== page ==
Given the short-and-sweet nature of the round-robin stage of the ICC Under 19 Cricket World Cup, teams that lose their opening encounters usually find themselves in a do-or-die scenario soon after. At the Cobham Oval in Whangarei on Tuesday (16 January), it will be Ireland and Pakistan striving to avoid defeat. Having lost to Sri Lanka and Afghanistan respectively, victory is imperative for both sides – a defeat will mean elimination.
A middle-order collapse is what cost Pakistan in that opening match against Afghanistan. Rohail Nazir’s 81 had set things up nicely for them, but they were snuffed out for 188. Their bowlers then did well to reduce Afghanistan to 50/3 but couldn’t capitalise, Darwish Rasooli scoring 76 to give Afghanistan the victory. Despite that, Pakistan should have enough in them to keep Ireland at bay, especially given the fact that they recently reached the Under 19 Asia Cup final, seeing off all of Bangladesh, Sri Lanka and UAE en route.
Ireland might have suffered a seven-wicket loss to Sri Lanka, but they had their moments. Jamie Grassi impressed considerably during his 75, and Ireland could have had Sri Lanka under the pump had they capitalised on their 73-run opening stand. They also impressed with the ball, reducing Sri Lanka to 9/2 and 51/3 before Dhananjaya Lakshan and Kamindu Mendis took it away from them. Expect them to push Pakistan hard.
Players to watch
Rohail Nazir (Pak)
What stood out about Rohail Nazir when he batted against Afghanistan was his composure. He faced up to an aggressive Naveen-ul-Haq, the Afghanistan captain, and rode the storm when wickets fell around him. During the course of his 81, Pakistan looked to have bounced back after early setbacks, and it is only after he was dismissed that Afghanistan truly got a foothold on the innings. He is certainly in good nick, and Ireland will need to find a way past him if they are to entertain hopes of toppling Pakistan.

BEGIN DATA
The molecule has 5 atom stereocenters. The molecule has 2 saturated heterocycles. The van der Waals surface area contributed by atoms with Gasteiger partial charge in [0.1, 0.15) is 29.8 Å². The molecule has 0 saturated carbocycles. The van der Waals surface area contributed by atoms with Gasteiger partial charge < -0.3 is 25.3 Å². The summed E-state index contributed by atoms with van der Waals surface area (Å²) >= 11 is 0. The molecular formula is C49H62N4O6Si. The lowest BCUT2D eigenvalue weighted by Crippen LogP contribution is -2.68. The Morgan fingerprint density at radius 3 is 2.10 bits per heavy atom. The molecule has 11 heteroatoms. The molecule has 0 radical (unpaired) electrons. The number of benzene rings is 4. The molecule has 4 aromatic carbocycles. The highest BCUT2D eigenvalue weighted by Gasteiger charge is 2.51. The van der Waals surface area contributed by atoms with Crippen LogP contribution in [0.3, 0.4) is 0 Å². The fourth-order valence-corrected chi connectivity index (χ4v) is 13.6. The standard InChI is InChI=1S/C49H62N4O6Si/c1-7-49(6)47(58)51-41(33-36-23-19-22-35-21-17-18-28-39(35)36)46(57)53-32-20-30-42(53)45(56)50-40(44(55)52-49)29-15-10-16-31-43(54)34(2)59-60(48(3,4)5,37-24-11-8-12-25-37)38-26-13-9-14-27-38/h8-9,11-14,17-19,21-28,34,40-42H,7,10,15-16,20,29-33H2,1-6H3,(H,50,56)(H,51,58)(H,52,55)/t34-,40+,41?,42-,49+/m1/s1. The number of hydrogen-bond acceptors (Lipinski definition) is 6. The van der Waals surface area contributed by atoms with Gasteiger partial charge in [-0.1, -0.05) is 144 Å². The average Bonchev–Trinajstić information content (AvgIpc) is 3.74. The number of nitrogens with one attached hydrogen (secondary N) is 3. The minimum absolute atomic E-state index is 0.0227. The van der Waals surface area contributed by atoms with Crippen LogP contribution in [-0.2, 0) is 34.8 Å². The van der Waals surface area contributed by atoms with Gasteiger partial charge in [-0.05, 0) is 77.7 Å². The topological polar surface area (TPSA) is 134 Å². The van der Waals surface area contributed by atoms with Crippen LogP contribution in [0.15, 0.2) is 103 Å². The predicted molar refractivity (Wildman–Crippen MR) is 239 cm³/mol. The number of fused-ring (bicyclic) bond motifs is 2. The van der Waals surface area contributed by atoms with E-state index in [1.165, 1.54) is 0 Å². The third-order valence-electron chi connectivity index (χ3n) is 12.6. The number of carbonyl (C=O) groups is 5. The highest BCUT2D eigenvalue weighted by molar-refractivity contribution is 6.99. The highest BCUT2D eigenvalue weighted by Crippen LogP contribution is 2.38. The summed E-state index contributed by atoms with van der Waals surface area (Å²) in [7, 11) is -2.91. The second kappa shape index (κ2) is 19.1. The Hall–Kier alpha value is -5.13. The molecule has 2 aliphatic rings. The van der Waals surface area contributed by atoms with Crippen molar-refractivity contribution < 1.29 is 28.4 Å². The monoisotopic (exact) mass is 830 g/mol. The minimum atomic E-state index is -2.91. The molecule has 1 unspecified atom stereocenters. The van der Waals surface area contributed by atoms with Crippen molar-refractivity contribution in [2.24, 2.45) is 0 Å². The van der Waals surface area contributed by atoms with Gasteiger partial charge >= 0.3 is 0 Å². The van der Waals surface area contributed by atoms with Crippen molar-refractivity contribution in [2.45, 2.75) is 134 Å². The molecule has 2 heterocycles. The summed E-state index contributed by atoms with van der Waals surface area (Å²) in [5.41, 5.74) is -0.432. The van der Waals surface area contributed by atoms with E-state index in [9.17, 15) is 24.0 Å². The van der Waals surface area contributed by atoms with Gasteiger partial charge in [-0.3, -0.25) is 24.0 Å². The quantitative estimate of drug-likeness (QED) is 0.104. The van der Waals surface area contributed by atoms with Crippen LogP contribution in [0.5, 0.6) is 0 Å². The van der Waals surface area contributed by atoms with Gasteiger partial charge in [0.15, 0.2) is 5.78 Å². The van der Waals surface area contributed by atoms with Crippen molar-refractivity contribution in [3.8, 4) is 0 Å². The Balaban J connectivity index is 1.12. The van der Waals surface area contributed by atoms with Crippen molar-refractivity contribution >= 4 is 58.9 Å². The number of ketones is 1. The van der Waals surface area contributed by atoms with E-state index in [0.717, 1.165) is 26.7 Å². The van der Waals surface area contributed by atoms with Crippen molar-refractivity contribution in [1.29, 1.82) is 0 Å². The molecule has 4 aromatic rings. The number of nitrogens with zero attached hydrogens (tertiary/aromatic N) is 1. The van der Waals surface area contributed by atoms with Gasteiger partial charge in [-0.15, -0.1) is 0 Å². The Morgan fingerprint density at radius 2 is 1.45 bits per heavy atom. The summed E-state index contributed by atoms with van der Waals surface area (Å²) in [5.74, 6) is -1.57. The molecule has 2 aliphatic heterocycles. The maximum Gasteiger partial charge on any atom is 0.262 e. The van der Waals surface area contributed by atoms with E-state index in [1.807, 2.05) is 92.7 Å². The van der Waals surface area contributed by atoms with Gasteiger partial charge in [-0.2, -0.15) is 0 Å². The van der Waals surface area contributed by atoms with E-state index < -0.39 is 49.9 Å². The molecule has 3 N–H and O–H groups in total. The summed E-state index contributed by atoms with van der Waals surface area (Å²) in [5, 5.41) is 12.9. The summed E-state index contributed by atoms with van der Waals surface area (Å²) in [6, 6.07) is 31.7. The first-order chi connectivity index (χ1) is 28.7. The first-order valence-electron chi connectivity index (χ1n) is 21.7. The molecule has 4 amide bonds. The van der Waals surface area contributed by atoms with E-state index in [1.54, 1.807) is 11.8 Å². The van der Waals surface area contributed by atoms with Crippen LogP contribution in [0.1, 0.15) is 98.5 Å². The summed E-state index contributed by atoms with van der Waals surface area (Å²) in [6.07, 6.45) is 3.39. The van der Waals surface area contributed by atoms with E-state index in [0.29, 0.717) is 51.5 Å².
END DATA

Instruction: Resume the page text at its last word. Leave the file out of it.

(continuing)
Joshua Little (Ire)
For a while during the clash against Sri Lanka, it seemed as though Ireland would struggle to even cross 200. That they eventually posted 207 had a lot to do with Little. His 19-ball 25 added power and intensity to the innings, and he looks the type capable of muscling sixes almost at will. With the ball, he is a hard worker and deceptively quick. Given the fact that he has already made his full international debut in T20Is, Pakistan might have to pay extra attention to him.
Head to head
Ireland and Pakistan have so far played each other just twice in the ICC Under 19 Cricket World Cup. The first occasion was in the 1998 ICC U19 CWC, when Pakistan won by a huge margin of 139 runs. The second and last time was six years later, in Khulna in 2004, when they were again comprehensive winners, easing to an eight-wicket victory.
World Cup history
Pakistan are the third-most successful team in ICC Under 19 Cricket World Cup history, having taken home the title twice, in 2004 and 2006, behind only India and Australia. They have made the final on a further three occasions, including at the first-ever tournament in 1988, with a team including future legends Inzamam-ul-Haq and Mushtaq Ahmed.
Ireland have made seven appearances at the Under 19 World Cup over the years, going back to 1998 when they made their debut in South Africa. They have never made the knockouts, but their highest finish of 10th did come on these shores in 2010. They played the 2016 tournament only because Australia withdrew, and they ended the campaign in 13th spot.
On the eve of the match, Whangarei battled showers, high wind speeds and the stinging sun, all taking turns to beat down. Expect a few delays during the match, but nothing too serious as to force abandonment – the drainage at the Cobham Oval is said to be particularly good.
Pakistan: Hasan Khan (c), Shaheen Afridi, Mohammad Ali Khan, Ammad Alam, Zaid Alam, Ali Zaryab, Arshad Iqbal, Muhammad Mohsin Khan, Muhammad Musa, Saad Khan, Rohail Nazir (wk), Munir Riaz, Suleman Shafqat, Imran Shah, Mohammad Taha.
Ireland: Harry Tector (c), Ian Anders, Aaron Cawley, Varun Chopra, Mark Donegan, JJ Garth, Jamie Grassi, Reece Kelly, Graham Kennedy, Josh Little, Sam Murphy, Max Neville, Neil Rock, Morgan Topping, Andrew Vincent.
This article first appeared on ICC-Cricket.com